Cathal McGloin wanted to be a chef. Now in enterprise mobility, he seems to be busy feeding someone called Henry….
Cathal McGloin is CEO of FeedHenry, of Waterford Ireland. The company makes a mobile application platform designed for the enterprise. He’s been in IT for nearly 30 years.
What has been your favourite project so far?
Taking Performix Technologies to the US in 2000.
I founded Performix in 1998 with my brother. After a couple of years I knew that the real market opportunities lay in the States so moved the family over from Dublin – the original plan was to stay for two years, but we ended up staying on for 14 (and have no plans to return anytime soon)! 2000 was a really exciting time to be in the US. The Internet had created a boom in the tech sector and there was so much buzz around it here. It was exciting to be in a different country and face the challenges of hiring local software developers, sales people, and so on. Every day brought something new and different compared to doing business in Ireland and it was a rollercoaster of a learning curve with plenty of twists and turns.
Call centre culture clash?
What tech were you involved with ten years ago?
Performance management software for the call centre industry. At Performix, we had a vision to change the culture in contact centres that existed at the time, using technology, not just to measure an abundance of call centre metrics but to use as the basis for motivating and rewarding employee performance.
The technology was client server based, integrating with call centre ACD systems. The technology wasn’t particularly as exciting as the changes it created. It was more how we changed the approach to performance management to empower call centre agents in managing their effectiveness, using software to do this. Performance management has now become a standard part of every business and it’s great to see that our concepts are still alive and kicking.
Big Data Doctors
What tech do you expect to be using in ten years’ time?
iOS 17.0? Just kidding.
Given my age I guess that in 10 years time I may be turning my attention towards healthcare and medical technologies. This is where wearable tech is likely to have boomed and become an important part of health monitoring and even healthcare. Intelligent sensors, mobile apps, wearable devices, social media and big data will be integral to every part of our lives. Our homes, our cars, and even our bodies are going to capture so much more data.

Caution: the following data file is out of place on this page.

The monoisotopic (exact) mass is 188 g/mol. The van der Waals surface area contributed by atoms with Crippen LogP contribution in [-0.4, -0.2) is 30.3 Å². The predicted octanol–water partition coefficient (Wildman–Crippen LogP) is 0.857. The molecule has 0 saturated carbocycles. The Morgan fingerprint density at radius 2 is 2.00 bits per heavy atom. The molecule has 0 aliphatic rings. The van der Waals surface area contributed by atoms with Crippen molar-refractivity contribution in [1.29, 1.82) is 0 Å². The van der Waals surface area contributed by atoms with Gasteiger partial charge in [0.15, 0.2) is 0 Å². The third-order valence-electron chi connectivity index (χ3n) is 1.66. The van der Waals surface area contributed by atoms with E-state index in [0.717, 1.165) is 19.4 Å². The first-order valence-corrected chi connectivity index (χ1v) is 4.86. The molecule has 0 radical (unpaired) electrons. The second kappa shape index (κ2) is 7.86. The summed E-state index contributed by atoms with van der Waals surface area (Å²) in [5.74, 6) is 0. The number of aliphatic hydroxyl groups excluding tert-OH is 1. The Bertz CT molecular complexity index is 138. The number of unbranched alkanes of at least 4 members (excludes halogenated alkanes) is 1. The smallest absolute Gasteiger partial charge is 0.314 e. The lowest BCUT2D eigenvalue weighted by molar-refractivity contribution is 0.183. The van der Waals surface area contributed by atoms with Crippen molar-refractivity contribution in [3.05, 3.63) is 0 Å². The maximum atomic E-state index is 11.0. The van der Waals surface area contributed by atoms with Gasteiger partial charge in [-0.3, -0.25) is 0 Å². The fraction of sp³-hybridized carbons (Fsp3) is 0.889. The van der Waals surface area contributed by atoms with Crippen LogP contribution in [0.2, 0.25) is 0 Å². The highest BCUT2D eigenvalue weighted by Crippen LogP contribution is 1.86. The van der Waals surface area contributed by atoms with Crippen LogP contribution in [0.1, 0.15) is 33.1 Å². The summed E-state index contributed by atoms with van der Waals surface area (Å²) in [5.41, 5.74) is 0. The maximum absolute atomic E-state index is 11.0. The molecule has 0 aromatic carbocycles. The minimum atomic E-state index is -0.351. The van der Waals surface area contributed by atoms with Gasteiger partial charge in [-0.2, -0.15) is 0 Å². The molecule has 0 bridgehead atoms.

I expect that many doctor’s visits and diagnostic tests will be performed remotely via devices, apps and secure social media and interconnectivity. I just hope that the doctor won’t be able to monitor everything I do and don’t do!
Who’s your tech hero?
Jeff Bezos. What he did with AWS in the cloud has changed enterprise computing, and he did it while running an online store. His vision and courage are impressive. He was instrumental in changing how and where consumers shop but to have taken the leap of faith and created AWS cloud shows a remarkable level of innovation and initiative.
Social media sceptic
Who’s your tech villain?
I don’t have a tech villain as such but I am very sceptical when it comes to Facebook. The personal data that Facebook can gather on members, especially young kids, and the fact that people don’t really comprehend the implications defined in the privacy terms, I consider to be worrying. I think it could cause problems down the road and has done with some tragic incidents.
However, social media is here to stay. I just hope that more education and controls are put in place over the next few years to tackle things like cyber bullying, personal privacy and social fraud.
What’s your favourite technology ever made? Which do you use most?